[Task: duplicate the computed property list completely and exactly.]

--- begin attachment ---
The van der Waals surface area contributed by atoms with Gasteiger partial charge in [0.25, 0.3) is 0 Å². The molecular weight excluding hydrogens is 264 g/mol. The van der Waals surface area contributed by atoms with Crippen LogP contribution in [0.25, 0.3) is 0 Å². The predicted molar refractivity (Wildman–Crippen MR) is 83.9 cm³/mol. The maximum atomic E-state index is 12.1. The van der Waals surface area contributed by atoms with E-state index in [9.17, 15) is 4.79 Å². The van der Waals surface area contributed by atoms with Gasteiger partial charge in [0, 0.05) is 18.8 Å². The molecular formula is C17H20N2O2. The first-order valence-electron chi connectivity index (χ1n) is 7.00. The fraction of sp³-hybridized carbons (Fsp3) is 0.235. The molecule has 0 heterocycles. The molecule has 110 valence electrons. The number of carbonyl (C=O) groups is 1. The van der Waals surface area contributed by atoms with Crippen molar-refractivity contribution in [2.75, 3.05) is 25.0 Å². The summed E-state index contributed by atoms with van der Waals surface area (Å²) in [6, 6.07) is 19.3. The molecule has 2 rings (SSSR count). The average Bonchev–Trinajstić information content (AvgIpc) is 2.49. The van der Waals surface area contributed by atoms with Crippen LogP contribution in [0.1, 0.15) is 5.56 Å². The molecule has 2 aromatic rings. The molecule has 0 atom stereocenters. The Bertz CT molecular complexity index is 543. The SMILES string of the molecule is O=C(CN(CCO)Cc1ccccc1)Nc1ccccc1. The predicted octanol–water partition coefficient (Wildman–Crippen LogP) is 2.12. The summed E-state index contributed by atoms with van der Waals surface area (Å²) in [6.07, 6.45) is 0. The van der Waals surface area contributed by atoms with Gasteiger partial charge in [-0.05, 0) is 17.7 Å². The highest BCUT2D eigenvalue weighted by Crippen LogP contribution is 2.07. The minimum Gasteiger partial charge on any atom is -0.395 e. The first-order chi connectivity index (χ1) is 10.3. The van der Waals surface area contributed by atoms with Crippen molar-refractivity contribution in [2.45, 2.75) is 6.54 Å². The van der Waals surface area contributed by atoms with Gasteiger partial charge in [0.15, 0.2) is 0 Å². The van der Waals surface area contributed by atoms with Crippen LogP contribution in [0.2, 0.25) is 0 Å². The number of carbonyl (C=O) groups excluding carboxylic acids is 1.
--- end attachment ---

The van der Waals surface area contributed by atoms with Gasteiger partial charge in [0.25, 0.3) is 0 Å². The molecular weight excluding hydrogens is 264 g/mol. The van der Waals surface area contributed by atoms with Crippen LogP contribution in [0.25, 0.3) is 0 Å². The predicted molar refractivity (Wildman–Crippen MR) is 83.9 cm³/mol. The maximum atomic E-state index is 12.1. The van der Waals surface area contributed by atoms with E-state index in [9.17, 15) is 4.79 Å². The van der Waals surface area contributed by atoms with Gasteiger partial charge in [0, 0.05) is 18.8 Å². The molecular formula is C17H20N2O2. The first-order valence-electron chi connectivity index (χ1n) is 7.00. The fraction of sp³-hybridized carbons (Fsp3) is 0.235. The molecule has 0 heterocycles. The molecule has 110 valence electrons. The number of carbonyl (C=O) groups is 1. The van der Waals surface area contributed by atoms with Crippen molar-refractivity contribution in [2.75, 3.05) is 25.0 Å². The summed E-state index contributed by atoms with van der Waals surface area (Å²) in [6, 6.07) is 19.3. The molecule has 2 rings (SSSR count). The average Bonchev–Trinajstić information content (AvgIpc) is 2.49. The van der Waals surface area contributed by atoms with Crippen LogP contribution in [0.1, 0.15) is 5.56 Å². The molecule has 2 aromatic rings. The molecule has 0 atom stereocenters. The Bertz CT molecular complexity index is 543. The SMILES string of the molecule is O=C(CN(CCO)Cc1ccccc1)Nc1ccccc1. The predicted octanol–water partition coefficient (Wildman–Crippen LogP) is 2.12. The summed E-state index contributed by atoms with van der Waals surface area (Å²) in [6.07, 6.45) is 0. The van der Waals surface area contributed by atoms with Gasteiger partial charge in [-0.05, 0) is 17.7 Å². The highest BCUT2D eigenvalue weighted by Crippen LogP contribution is 2.07. The minimum Gasteiger partial charge on any atom is -0.395 e. The first-order chi connectivity index (χ1) is 10.3. The van der Waals surface area contributed by atoms with Crippen molar-refractivity contribution in [2.45, 2.75) is 6.54 Å². The van der Waals surface area contributed by atoms with Gasteiger partial charge in [0.15, 0.2) is 0 Å². The van der Waals surface area contributed by atoms with Crippen LogP contribution in [0.2, 0.25) is 0 Å². The number of carbonyl (C=O) groups excluding carboxylic acids is 1.